• Musical Theme Naming / Shout-Out: Ozzie, Slash, and Flea are named respectively after the Black Sabbath vocalist (you know, the one that eats bat heads), the Guns N' Roses/Velvet Revolver lead guitarist (now gone solo), and the Red Hot Chili Peppers bassist.
    • Now if only they had a drummer...
    • Edible Theme Naming: In Japan it's food instead (Vinegar, Soysau, and Mayonnai).
  • Necromancer: Ozzie turns the corpses of fallen knights into skeletons, not that it helps against Crono & co..
  • Noblewoman's Laugh: Flea quite enjoys this, though he's not a woman.
  • Perky Female Minion: Flea at least acts and dresses like one, despite his actual sex.
  • Power Floats: Ozzie and Slash. Probably Flea, but it's not clear if he's touching the ground when his dress spins.
  • Puzzle Boss: Surprisingly, Ozzie will kill you if you don't realise he's not the only target on the room.
  • Quirky Miniboss Squad: Though the first time you fight them, they're rather tough. The second and third times? They're a joke.
  • Screw This, I'm Outta Here!: It's possible for Flea to run from the battle in Ozzie's Fort (via the "hop, hop, hop, then vanish in a puff of smoke" method some enemies use). Which would beg the question, where is he?
  • Skippable Boss: The fights with them in Ozzie's Fort are completely optional.
  • Slasher Smile: Slash, rather appropriately.
  • Take That: In-Universe, an NPC in 600 A.D. mentions them, espousing their fearsome nature as Magus's top minions, and insulting their musical abilities.
  • Unsettling Gender Reveal: Despite dressing in feminine clothing, having a Noblewoman's Laugh and even having breasts, Flea is actually a guy and objects to being referred to as 'she'.
  • Villainous Crossdresser/Dude Looks Like a Lady: Flea.
  • Voluntary Shapeshifting: Flea can turn into a bat.
    • It's implied that the female form we see is just an illusion as well.
      Flea: Man or woman, it's all the same. Power is beauty, and I'm deliciously strong!

Mother Brain

Mother Brain was the central computer that linked the domes and factories together. After the planet is ruined by Lavos, Mother Brain becomes responsible for the uprising of robots over humans.

  • Arc Villain: Of Robo's character development and sidequest.
  • Kill All Humans: Her ultimate agenda. Not that there are many left, but...
  • One Bad Mother: She wants to kill Robo after he refuses to help her.
  • Skippable Boss: She's totally optional, with her as the last boss of Robo's arc.

    NPC

Schala

The princess of Zeal, the older sister of Janus (later known as Magus), and original owner of Marle's pendant. A kind and gentle young woman who played a rather unwilling part in the Ocean Palace incident.
  • And I Must Scream: What happens to her in Chrono Cross. To be precise, she is absorbed and possessed by Lavos, creating the Time Devourer (in the DS release, initially the Dream Devourer). She tried her hardest to fight off Lavos's influence, but to no avail, and remained like this until Serge defeated the Time Devourer and used the Chrono Cross to free her.
  • Blessed with Suck: Congratulations, Schala! You're in possession of incredible magic powers, far better than your Muggle of a brother (except not really)! Now you're the one who'll have to control the machine that draws from the Eldritch Abomination that powers your home (and eventually destroys it)!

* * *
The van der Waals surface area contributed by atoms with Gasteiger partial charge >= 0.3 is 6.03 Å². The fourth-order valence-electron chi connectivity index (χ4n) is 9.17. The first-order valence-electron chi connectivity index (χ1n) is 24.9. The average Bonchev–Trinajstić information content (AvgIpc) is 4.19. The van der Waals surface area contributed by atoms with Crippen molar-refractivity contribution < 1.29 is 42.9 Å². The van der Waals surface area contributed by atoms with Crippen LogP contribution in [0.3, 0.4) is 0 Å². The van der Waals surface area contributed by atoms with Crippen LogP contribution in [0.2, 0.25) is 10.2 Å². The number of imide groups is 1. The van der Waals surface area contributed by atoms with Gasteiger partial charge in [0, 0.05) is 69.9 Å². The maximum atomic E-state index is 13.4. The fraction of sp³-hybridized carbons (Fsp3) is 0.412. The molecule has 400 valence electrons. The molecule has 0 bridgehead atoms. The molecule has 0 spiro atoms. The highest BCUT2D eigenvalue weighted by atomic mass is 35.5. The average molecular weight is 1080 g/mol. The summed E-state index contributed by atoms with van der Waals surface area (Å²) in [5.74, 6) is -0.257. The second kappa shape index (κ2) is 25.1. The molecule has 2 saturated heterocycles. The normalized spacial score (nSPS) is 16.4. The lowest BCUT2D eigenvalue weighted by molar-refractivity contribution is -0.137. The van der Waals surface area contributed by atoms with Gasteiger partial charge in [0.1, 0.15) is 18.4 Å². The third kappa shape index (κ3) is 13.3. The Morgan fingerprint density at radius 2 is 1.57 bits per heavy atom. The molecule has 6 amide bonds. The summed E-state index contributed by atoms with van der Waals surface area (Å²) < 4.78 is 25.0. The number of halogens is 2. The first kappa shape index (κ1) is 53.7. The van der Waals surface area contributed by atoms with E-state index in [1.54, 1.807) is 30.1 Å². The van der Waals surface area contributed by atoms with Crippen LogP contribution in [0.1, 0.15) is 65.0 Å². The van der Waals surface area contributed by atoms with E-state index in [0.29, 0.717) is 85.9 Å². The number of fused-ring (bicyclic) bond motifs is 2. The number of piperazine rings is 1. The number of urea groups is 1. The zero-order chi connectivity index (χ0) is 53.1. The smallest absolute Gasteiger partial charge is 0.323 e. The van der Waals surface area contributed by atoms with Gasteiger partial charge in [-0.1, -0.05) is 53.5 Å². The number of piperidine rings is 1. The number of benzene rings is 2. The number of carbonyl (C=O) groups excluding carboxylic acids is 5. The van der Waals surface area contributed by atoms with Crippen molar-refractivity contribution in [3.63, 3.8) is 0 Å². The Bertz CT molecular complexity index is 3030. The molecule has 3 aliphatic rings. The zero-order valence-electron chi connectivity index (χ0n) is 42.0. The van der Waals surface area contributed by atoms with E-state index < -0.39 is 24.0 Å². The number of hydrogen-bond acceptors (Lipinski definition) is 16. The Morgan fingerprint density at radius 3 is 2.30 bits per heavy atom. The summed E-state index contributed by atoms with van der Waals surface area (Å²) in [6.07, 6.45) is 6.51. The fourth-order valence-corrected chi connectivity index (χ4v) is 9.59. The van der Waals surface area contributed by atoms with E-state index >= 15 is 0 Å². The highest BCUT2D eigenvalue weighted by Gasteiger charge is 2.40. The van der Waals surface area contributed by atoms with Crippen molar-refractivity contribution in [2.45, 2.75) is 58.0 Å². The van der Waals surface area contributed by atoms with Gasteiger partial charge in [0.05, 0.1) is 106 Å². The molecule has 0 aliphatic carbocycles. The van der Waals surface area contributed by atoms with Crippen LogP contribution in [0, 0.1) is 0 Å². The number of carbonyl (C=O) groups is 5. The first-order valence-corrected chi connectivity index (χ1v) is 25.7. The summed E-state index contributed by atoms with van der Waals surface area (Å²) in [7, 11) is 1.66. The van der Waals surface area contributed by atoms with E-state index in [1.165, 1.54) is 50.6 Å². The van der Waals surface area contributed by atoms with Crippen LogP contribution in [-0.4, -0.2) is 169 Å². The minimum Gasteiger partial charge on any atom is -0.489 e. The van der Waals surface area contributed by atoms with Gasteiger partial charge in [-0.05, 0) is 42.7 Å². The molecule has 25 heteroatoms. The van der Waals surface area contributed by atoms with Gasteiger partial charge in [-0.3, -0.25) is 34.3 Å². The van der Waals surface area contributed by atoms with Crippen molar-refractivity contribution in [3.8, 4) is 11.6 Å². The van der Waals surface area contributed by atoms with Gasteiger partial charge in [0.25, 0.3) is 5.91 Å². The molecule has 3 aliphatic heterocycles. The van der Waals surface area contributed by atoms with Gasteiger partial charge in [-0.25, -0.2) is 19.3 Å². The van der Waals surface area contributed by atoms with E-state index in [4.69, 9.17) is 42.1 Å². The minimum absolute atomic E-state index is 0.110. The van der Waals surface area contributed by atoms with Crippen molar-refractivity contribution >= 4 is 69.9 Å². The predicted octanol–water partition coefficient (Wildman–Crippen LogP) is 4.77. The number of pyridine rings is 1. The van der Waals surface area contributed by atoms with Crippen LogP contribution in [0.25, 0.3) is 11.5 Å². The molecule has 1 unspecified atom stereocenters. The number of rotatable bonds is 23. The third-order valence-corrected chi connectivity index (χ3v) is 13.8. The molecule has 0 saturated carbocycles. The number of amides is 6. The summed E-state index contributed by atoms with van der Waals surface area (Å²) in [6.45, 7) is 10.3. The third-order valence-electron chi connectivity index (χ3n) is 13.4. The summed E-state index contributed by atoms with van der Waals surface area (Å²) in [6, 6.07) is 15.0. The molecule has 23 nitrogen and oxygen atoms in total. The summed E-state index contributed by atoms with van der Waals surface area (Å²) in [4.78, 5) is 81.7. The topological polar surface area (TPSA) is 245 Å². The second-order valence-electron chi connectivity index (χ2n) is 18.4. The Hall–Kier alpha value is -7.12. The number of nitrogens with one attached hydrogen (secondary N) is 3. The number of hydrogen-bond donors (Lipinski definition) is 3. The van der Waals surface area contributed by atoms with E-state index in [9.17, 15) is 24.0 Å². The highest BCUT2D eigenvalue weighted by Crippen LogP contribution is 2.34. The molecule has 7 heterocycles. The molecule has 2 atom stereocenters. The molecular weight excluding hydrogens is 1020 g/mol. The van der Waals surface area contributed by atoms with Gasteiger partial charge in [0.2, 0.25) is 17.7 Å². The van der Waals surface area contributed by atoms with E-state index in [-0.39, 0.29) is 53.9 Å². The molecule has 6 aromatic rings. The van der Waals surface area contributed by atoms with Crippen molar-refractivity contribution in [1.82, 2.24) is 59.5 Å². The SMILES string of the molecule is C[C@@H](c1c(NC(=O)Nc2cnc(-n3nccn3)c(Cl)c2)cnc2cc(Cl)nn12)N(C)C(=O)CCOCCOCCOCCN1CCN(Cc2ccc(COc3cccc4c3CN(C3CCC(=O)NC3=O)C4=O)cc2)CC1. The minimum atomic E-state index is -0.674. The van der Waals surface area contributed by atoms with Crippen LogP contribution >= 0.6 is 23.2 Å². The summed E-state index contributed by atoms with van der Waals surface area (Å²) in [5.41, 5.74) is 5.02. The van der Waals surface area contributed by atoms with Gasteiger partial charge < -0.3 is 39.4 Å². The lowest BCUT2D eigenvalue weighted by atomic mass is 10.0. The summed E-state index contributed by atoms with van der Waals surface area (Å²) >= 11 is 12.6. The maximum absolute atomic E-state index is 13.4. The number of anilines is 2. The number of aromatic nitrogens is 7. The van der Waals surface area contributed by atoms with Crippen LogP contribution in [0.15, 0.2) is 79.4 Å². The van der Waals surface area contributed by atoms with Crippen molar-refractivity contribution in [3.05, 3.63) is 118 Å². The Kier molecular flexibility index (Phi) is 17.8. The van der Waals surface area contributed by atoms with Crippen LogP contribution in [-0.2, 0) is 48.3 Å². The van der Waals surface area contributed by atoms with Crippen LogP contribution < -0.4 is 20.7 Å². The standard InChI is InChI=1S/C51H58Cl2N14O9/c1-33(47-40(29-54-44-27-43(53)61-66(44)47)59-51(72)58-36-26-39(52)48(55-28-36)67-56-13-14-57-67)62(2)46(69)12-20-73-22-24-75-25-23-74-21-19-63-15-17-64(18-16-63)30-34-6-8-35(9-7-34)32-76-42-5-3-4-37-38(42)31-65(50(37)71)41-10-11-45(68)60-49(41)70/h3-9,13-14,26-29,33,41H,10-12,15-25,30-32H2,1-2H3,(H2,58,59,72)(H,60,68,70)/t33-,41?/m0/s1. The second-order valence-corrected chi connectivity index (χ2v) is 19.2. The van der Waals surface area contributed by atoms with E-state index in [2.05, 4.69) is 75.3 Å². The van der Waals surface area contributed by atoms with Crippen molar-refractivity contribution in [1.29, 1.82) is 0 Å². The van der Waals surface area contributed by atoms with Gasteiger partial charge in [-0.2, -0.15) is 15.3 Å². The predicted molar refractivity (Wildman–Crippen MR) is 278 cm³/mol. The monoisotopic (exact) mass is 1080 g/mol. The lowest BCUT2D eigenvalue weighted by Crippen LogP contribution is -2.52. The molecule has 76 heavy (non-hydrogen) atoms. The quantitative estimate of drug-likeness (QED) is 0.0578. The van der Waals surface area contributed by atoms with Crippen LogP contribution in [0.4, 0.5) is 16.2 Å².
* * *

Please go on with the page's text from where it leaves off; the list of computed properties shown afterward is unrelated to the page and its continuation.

• Break the Cutie: The poor girl goes through a lot, what with a mother who grows madder and madder in her lust for immortality, being forced by said mother to further provoke the giant all-powerful space parasite living Beneath the Earth, watching as said parasite kills someone, destroys her home and kills several people, being sent to a dark place beyond time and then fusing with the defeated parasite to such an extent that she becomes willing to destroy reality.
  • Crystal Prison: She's able to do this to Gates, sealing the only one leading to 12,000 B.C. in a red triangle. She later ends up trapped inside one as part of the Time Devourer.
  • Damsel in Distress: She ends up being kidnapped and forced to power up the Mammon Machine. After that, she makes Princess Peach count her lucky stars about her kidnappings, as she winds up being trapped in an alternate world as part of a Fusion Dance with Lavos.
  • Dub Name Change: Her Japanese name is Sarah. Ted Woolsey presumably named Schala in a similar fashion as Terra from Final Fantasy VI (as in, a character with a name exotic by Japanese standards but ordinary by English ones has their name changed accordingly).
  • Fighting from the Inside: After she was absorbed by Lavos, she tried her darnedest to fight his influence, to little avail. She did manage to create a clone of herself and send her to Lucca's timeline, though.
  • Fountain of Youth / Reincarnation: In Radical Dreamers, she is transformed into a baby by the power of the Frozen Flame, and sent to another timeline where Lucca found and raised her as Kid.
  • Fusion Dance: Unwillingly becomes part of one with Lavos after the latter's defeat, creating the Dream Devourer and eventually the Time Devourer.
  • Graceful Ladies Like Purple: Then again, so does everyone else in Zeal.
  • Hair of Gold, Heart of Gold: While she lacks the hair of gold, she's definitely the kindest character in the game. Then Chrono Cross makes her a blonde all of a sudden anyway.
  • Heroic Sacrifice: Uses the last of her power to teleport Magus and the party out of the Ocean Palace as it collapses around them.